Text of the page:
- Design binary adders, decoders, encoders, multiplexers, and de-multiplexers to implement combinational logic circuits.
- Design with flip-flops, synchronous and asynchronous sequential circuits, state diagrams, and state tables.
- Design registers (serial, parallel, and shift) ripple counters, and synchronous counters.
- Design digital circuits with memory devices of ROMs, PLAs, & PALs.

# Digital Logic Design Lab (ELEC345)

Hands-on experimentation with primitive logic gates, decoders, multiplexers, adders, flip-flops, counters, registers, LEDs, and seven-segment displays.

### Credit Hours : 1

### Prerequisites

- Pre/Co ELEC335 with a minimum grade D

### Course Learning Outcomes

At the end of the course, students will be able to :- Construct digital circuits using primitive logic gates.
- Design digital combinational circuits using Medium Scale Integrated Circuits such as decoders, multiplexers and comparators.
- Construct combinational circuits using adders, seven-segment decoders and seven-segment displays.
- Construct sequential circuits using several types of flip-flops.
- Construct sequential circuits using counters and seven-segment displays.

# Signals & Systems (ELEC360)

Continuous-time and discrete-time signals and systems. Linear time-invariant (LTI) systems: system properties, convolution sum and the convolution integral representation, system properties, LTI systems described by differential and difference equations. Fourier series: properties and applications, Fourier transform: properties and applications. Laplace Transform: properties and applications.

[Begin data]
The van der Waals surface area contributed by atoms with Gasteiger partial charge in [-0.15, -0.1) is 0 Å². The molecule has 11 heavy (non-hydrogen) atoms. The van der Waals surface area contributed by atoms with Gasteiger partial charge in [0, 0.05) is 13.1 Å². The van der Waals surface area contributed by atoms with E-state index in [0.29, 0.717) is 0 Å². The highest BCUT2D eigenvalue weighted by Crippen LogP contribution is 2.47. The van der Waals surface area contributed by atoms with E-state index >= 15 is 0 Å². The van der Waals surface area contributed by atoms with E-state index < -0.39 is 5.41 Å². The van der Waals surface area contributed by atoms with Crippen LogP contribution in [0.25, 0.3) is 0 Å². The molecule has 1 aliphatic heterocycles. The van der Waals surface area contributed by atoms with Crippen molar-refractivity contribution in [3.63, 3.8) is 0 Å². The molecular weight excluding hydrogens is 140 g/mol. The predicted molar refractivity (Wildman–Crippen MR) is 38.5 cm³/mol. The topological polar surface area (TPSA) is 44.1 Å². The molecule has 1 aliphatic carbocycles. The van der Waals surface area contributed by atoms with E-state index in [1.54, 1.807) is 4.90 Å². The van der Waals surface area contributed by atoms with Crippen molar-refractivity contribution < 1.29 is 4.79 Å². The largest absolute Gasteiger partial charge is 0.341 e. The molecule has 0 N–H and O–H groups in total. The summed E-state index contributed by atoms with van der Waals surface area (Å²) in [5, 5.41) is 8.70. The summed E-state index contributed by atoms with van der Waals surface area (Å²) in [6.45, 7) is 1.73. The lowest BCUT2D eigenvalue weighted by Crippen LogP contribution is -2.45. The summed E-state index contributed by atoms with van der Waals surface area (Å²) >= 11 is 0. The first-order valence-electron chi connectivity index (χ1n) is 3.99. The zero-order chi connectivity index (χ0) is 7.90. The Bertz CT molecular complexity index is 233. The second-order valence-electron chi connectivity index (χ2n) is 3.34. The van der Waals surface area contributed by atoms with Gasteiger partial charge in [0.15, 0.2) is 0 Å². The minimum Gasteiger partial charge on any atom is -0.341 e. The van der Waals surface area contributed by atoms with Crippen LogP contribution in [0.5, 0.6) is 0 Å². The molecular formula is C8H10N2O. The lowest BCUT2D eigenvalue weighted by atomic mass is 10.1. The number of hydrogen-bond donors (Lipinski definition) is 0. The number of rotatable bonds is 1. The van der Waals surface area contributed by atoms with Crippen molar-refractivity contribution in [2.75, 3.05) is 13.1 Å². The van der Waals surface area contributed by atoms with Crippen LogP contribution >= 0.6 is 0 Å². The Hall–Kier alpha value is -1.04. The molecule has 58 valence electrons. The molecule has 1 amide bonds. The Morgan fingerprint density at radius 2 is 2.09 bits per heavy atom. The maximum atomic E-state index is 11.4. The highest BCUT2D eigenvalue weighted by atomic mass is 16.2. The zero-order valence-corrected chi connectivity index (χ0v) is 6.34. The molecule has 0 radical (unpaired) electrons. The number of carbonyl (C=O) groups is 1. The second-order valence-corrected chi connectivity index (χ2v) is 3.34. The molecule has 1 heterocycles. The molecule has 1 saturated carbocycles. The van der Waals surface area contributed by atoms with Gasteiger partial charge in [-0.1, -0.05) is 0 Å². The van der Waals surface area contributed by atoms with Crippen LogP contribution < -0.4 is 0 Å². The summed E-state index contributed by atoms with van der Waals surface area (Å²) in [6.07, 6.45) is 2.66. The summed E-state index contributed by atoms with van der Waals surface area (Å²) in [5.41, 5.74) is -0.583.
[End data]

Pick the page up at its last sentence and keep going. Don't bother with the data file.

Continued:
### Credit Hours : 3

### Prerequisites

- MATH2210 with a minimum grade D

### Course Learning Outcomes

At the end of the course, students will be able to :- Understand the basics of signals and Systems: including signals’ operation, classifications, operation and conditioning, systems properties, classifications, and modeling.
- Solve first and second order systems using system impulse responses and convolution, find the zero-input and zero-state responses).
- Derive the generalized Fourier Series (FS) expansion of a signal, sketch and interpret the Frequency Line Spectra of periodic signals.
- Find Fourier Transform (FT) and understand its properties, sketch and interpret the Frequency Spectra of signals.
- Apply Fourier transform techniques in applications of system analysis such as basic ideal filters and AM modulation.
- Use computing tools such as Matlab to signal and systems analysis problems.

# Electronic Circuits (ELEC370)

Low and high frequency models for transistors. Small-signal analysis and design of single-stage MOSFET amplifiers. Small-signal analysis and design of single-stage BJT amplifiers. Frequency response characteristics of amplifiers. Multistage amplifiers: Small signal analysis and Frequency response characteristics of multistage amplifiers. Negative feedback: Properties and the four basic feedback topologies. Wave shaping: Basic principles of Sinusoidal Oscillators, Op Amp-RC Oscillator circuits, LC and crystal Oscillators, Multi-vibrators, and Voltage controlled oscillators (VCO). Output stages and power amplifiers: Classification.

### Credit Hours : 3